In today’s environment, continuous evolution, responding to change and ever increasing demands are must for every organization. Agility in practice, both at organizational and individual levels, thus becomes very important and key to giving an organization a competitive edge.
Agility in its simplest sense is nothing but continually moving in the right direction, introspecting, and course correcting along the way.
Agility is bound by a set of principles or guiding obligations that one should adhere to. Agility is achieved by first “knowing agile” followed by “doing agile” and eventually getting to a state where agility becomes second nature or the “being agile“ state ! This is easier said than done, and this blog lists out the 12 principles that could help you and your organization get started.
All the below listed principles are equally important and all should be given due importance while designing your agile transformation journey and aligning the best practices, mindset and culture to your context.
Continuous engagement, feedback, and demonstration of products built – at shorter and frequent intervals of time is critical. The essence is to deliver usable, valuable software to the customer in increments, rather than in one single go.
Adjust parameters like time & cost, descope, prioritize requirements to accommodate frequent changes in customer requirements through product development.
Breaking the deliverables into 2 or 3 week iterations, ensuring they are working functionalities, and delivering them at frequent intervals is most important. Avoid following a traditional linear delivery model – delivering the entire functionality at the end of the project.
In the traditional approach of project management business analysts, developers, quality analysts work in silos and the work is mostly linear in fashion. Agile encourages frequent interactions between businesses, customers, and development teams (developers and QA). The requirements are vetted out to the development team at various points of the project life cycle. This allows the incorporation of changes needed by the business and customers at every phase.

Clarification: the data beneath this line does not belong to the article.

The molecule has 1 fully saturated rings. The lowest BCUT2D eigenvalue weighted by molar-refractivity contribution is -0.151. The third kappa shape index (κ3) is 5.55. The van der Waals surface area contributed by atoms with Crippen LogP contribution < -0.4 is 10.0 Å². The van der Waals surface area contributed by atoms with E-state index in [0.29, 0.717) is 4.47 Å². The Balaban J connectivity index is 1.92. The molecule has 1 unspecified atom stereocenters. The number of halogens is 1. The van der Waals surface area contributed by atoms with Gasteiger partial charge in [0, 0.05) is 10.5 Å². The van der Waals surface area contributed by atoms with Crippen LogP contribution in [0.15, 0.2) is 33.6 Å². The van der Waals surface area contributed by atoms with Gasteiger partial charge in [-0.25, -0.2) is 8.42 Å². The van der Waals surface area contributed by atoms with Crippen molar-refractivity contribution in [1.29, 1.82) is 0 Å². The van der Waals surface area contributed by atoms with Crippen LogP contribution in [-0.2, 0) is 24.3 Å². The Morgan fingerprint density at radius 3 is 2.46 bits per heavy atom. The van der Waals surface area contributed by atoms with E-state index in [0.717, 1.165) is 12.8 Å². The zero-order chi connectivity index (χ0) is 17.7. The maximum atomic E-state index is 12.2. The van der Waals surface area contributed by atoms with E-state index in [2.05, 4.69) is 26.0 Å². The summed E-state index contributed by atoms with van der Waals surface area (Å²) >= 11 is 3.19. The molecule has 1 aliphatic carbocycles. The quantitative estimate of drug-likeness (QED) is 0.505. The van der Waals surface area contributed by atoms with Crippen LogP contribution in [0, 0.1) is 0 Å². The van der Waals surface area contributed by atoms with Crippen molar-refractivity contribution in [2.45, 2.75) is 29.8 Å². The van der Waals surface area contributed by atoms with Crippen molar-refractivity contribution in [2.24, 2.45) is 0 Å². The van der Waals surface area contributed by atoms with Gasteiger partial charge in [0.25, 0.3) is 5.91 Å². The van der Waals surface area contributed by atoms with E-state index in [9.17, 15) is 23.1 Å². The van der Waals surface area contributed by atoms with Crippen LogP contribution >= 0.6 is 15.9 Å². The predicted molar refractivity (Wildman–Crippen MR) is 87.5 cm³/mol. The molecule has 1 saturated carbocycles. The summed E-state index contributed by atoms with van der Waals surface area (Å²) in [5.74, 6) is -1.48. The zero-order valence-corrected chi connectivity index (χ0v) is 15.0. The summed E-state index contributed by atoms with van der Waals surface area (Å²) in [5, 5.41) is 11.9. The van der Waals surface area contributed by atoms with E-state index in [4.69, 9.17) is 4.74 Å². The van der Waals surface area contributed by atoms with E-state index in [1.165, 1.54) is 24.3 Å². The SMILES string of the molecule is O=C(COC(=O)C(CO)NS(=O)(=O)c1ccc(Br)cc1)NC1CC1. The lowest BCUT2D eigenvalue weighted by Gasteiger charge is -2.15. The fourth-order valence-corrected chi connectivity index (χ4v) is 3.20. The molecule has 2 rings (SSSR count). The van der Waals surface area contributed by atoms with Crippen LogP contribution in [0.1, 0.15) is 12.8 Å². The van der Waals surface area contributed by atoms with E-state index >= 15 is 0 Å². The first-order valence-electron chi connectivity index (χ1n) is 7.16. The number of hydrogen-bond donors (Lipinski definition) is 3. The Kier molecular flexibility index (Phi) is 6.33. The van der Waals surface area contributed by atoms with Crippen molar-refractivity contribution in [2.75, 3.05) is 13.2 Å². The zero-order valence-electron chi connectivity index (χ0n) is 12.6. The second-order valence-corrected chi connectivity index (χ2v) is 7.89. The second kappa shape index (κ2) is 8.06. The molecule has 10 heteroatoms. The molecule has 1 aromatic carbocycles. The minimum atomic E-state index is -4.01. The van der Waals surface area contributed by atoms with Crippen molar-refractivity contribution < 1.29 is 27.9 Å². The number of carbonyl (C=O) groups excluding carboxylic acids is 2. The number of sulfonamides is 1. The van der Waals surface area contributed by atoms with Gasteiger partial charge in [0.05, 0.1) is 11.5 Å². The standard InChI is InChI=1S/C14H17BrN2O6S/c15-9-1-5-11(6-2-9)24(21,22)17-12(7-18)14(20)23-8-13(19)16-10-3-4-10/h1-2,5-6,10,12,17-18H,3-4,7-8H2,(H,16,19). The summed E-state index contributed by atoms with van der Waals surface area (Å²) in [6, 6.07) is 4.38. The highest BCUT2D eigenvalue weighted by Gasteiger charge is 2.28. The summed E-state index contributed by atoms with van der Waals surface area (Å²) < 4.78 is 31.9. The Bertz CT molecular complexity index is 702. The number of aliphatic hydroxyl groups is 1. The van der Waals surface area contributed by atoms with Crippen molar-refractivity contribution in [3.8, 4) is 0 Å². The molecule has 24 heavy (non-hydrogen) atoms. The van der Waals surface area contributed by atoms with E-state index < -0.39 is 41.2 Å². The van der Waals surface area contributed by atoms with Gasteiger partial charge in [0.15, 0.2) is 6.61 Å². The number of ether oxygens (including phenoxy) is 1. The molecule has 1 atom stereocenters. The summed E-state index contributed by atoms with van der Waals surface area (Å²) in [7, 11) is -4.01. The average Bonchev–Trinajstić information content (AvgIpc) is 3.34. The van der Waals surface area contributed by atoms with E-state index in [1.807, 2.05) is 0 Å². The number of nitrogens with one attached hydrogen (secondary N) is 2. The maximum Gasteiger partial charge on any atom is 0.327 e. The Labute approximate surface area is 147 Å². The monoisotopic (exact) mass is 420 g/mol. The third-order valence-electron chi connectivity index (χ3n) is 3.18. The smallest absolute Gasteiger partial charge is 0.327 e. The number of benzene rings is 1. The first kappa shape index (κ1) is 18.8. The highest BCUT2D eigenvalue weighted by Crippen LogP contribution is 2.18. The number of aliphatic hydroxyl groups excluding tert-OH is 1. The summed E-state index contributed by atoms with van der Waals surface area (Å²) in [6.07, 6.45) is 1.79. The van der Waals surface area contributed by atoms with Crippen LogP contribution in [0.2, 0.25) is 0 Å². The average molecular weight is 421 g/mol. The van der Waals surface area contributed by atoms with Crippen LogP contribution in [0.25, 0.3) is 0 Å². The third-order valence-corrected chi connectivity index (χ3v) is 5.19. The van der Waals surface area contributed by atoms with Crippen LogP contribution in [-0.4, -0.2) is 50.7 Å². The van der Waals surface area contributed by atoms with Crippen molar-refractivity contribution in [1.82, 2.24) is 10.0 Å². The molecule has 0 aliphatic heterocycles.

Moving away from command and control, and trusting the development team to deliver what they have committed to is a key ingredient. Trusting the team to meet its goals is as important as providing it with the necessary support in terms of tools, infrastructure et al. The leaders must focus on “what“ and the “why” – trusting the team to figure out the “how” (development )
Effectively engage team members and other concerned stakeholders – ideally face to face. Face to face engagement helps to proactively identify impediments, resolve issues faster, and clarify relevant matters most effectively.
Success of the project is not just defined by delivering within time, scope and budget. Delivering valuable functionality that customers require, and one which solves their problems is as important – if not more.
It is important to maintain a cadence throughout the life of the project to avoid shunt effect like in traditional projects. So working iteratively and incrementally at a steady and sustainable pace is paramount.
Attention to code and product quality is crucial. Mechanisms to reduce technical debt periodically must be embedded within the plan. As much as a working feature is the primary measure of success, to make these high quality features focus must also be on improving the technical areas.
Focus on finishing any work taken up. Avoid switching tasks to complete the work as context switching complicates the work and results in waste. Focus and re-plan on how work items can be taken to completion.
Lead and engage with teams in a way that motivates them to innovate and design solutions. Provide psychological safety and openness – allowing them to fail, ideate, and discover their own ways of working
Team members get together and introspect their ways of working, in terms of performance, processes, systems etc so as to improve when and where required
Let us explain the above 12 principles in a nutshell and how well they are intertwined.
Working hand in hand with businesses and clients is key to delivering value added services or products in today’s VUCA world. Continuously incorporating customer feedback, making improvements and showcasing value-added deliverables at frequent intervals is important to –
It is also crucial to effectively engage team members and other concerned stakeholders- preferably face to face and to continually evolve the team in terms of pertinent technology advancements. We also need to prepare the team to improve in areas of performance, stability, resilience etc through better technical design and architecture. This plays a major role in delivering value added functionality, satisfying our customers and managing other challenges posted in the VUCA world.
To sum it up, agility is all about making everything around you simpler. And last but not the least, do remember that team focus should also be futuristic – look at what needs to be done to deliver as opposed to dwelling on the past!
We would love to hear your feedback on the above best practices. Please reach out to us at “email@example.com” for further details on these steps or for any support in your agile transformation journey.
Sudha Madhuri B